One thing I worry about with our daughter in daycare is that we lose some control over what she gets taught and how she gets taught. I try to make up for it by attempting to teach her as much as I can at home.
We’ve had some successes, such as counting. Counting jelly beans is a great way to teach her. I just make her count them before eating them.
My daughter first learned to count to ten. This is much different than actually counting something.
You see, I can tell when my daughter is trying to count something, or just counting to ten. If she doesn’t want to try, then, when I ask her to count something, she goes, “onetwothreefourfivesixseveneightnineten” no matter how many of the thing we are counting there are.
Now, one thing we tend to do when trying to teach our children something is to say it nice and slow, allowing it to sink in. We do this because kids tend to be great mimics. We forget just how good of mimics they are.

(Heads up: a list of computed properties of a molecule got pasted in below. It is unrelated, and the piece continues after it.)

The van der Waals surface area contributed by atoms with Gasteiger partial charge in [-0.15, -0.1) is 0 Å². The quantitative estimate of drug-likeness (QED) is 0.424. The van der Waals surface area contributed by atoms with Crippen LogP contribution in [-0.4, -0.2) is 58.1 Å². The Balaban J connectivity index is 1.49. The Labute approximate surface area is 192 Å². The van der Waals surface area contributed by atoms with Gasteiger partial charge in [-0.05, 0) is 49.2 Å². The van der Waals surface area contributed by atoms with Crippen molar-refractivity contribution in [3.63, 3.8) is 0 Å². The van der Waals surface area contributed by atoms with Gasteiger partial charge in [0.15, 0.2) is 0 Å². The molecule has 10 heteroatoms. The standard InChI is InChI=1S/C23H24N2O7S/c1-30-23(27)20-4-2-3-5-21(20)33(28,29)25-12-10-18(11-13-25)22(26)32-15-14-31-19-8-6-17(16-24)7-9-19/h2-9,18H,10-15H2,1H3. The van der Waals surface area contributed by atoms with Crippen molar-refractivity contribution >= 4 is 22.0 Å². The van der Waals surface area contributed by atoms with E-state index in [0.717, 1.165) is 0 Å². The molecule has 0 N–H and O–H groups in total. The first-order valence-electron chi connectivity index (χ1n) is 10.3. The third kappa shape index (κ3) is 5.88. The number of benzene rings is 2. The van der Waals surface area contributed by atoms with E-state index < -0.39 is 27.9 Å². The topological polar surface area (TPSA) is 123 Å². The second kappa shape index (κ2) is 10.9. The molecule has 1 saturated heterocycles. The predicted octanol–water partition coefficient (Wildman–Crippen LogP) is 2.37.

When my daughter is really trying to count, she will almost always get it right. However, she count exactly the way we taught her: “Ooooonnnneeeeeeeee…. twwwooooooooooooooo… threeeeeeeeeeeeeeee… fooooooooooooooooour…”
Lately, we’ve decided to work on letters. She’s getting some of it: “Ba-ba starts with B!” She still has a way to go, in that, apparently most words start with B. So, in our attempt at education, the following conversation took place the other day (I forget exactly how it started, but let to the following):
Me: Do you know what letter nail starts with?
Me: Nope. Nail starts with N. N makes the Nuh, nuh sound. Can you tell me another word that starts with N?
Daughter: … knee!
Ms. Kaz: Close! Knee sounds like it starts with N, but it really starts with K.
Me: Like kangaroo. K makes the Kuh, kuh sound.
Ms. Kaz: Can you think of a word that starts with K?
Daughter: … cog!
Me: Uhm… I think we ought to stop this conversation now…
I think we’ll let other people deal with teaching her the English language.